The worst is yet to come. The U.S. topped 4,000 daily deaths and 300,000 cases for the first time over the past week, seven-day averages continue to rise, and hospitalizations are at a new and disturbing high. Yet President Trump stopped paying attention months ago, and his administration comprehensively failed to create a unified plan to distribute the miracle vaccine developed in record time by heroic scientists around the world. Despite promises that 20 million doses would be administered by the end of 2020, we are still only at about seven million nearly halfway through the first month of 2021. Tens of thousands will die needlessly as a result of the Trump administration's newest demonstration of incompetence.

This would be an enormously challenging situation for an incoming president to inherit even if it were not accompanied by a rolling crisis of democracy. On the merits, President Trump either has to go now, or he must be convicted by the Senate once he leaves office. His rhetoric led directly to the worst attack on the Capitol in over 200 year, leaving our elected officials defenseless and at the mercy of conspiracy-addled maniacs. It is not even entirely clear who is giving orders as the president right now, a situation that should be unacceptable even to the most hardened Republican.

If only it were that simple. Few have any confidence that enough Republicans will join Senate Democrats to meet the two-thirds threshold for conviction. But very few responsible observers believe the Democrats can heed the GOP's bad-faith calls for unity and healing and just let the whole thing go once Biden is inaugurated. As they did with the first impeachment trial just over a year ago, the party must take a stand for the integrity of democracy, even if their efforts may not succeed in banishing the president from office forever.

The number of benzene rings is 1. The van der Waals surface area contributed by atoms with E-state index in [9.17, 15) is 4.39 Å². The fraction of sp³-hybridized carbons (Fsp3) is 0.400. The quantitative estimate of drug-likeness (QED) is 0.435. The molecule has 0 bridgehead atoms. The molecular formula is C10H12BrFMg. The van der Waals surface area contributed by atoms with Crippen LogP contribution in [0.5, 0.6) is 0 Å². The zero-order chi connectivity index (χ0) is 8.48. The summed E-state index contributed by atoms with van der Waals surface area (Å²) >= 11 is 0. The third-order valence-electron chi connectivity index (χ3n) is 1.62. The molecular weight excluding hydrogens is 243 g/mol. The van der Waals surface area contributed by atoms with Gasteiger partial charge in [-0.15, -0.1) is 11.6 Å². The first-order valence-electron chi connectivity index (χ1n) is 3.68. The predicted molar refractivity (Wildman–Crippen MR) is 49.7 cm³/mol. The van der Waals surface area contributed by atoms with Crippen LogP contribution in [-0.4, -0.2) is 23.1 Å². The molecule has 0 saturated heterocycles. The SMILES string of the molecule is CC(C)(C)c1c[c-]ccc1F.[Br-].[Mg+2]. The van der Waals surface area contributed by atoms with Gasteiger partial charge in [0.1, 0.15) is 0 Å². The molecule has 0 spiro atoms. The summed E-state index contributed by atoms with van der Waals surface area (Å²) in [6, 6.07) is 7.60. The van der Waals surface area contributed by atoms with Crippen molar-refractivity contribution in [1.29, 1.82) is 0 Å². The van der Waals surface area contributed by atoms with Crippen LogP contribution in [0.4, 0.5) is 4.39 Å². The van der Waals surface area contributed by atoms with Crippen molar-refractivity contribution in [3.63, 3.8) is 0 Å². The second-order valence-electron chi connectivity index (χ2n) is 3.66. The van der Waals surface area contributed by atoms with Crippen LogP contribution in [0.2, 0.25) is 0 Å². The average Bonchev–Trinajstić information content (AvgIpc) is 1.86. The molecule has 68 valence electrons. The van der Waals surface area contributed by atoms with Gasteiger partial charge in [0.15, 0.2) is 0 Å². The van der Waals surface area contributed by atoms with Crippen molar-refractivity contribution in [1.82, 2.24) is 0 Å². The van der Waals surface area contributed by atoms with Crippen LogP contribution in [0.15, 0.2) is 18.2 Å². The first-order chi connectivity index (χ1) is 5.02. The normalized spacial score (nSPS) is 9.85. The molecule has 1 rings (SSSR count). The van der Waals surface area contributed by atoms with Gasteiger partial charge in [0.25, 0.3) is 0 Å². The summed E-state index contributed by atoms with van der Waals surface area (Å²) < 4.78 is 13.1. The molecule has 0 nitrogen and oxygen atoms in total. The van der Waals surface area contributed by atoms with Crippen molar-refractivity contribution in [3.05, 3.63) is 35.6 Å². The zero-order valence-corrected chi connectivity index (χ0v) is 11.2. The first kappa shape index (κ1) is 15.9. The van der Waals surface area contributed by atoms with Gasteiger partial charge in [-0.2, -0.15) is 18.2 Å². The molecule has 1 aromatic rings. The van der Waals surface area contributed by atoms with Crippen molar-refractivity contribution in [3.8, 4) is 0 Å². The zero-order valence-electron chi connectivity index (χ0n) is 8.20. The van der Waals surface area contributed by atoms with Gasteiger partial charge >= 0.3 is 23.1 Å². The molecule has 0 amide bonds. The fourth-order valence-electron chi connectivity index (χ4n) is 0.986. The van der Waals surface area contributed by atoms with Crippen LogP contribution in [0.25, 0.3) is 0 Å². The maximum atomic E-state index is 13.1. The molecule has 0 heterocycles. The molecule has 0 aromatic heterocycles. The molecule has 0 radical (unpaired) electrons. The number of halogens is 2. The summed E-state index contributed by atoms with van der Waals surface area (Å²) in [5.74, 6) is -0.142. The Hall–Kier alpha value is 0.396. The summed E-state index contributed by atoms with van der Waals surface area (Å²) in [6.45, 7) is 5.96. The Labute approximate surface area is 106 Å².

But party leaders also mustn't allow themselves to be hamstrung by Senate rules written long ago. Those rules are very much not in the Constitution, which unequivocally allows both chambers of Congress to set their own rules. They can be changed with a simple majority — for example, to allow an impeachment trial to be conducted at whatever pace the majority wishes. Let's say two half-days a week until it's over, leaving plenty of time and floor space to tackle the many other pressing issues facing Americans while also not letting go of the urgency of bringing to justice the turncoat in the Oval Office.

Handing the articles of impeachment off to a Senate committee, however well-intentioned as a solution to this procedural problem, will likely run headlong into the infamously short political memories of the American people. The trial must happen now, while the outrage is still fresh, especially since the president and his fellow insurrectionists are plotting further violence across the country. This simply cannot wait 100 days.

Democrats can make this rules change with a simple majority, just as Republicans did to eliminate the filibuster for Supreme Court nominees in 2017, while still putting off the debate over the fate of the legislative filibuster for another day. The process is a bit arcane, but not terribly complicated. The challenge for Schumer would be convincing leading party moderates like Sen. Joe Manchin (D-W. Va.) and Kyrsten Sinema (D-Ariz.) to play this kind of constitutional hardball.

Sooner or later, Democrats are going to need to get comfortable with a bit of procedural escalation, unless they want to hand power right back to an increasingly unhinged and venomous GOP in two years.

Get on with it.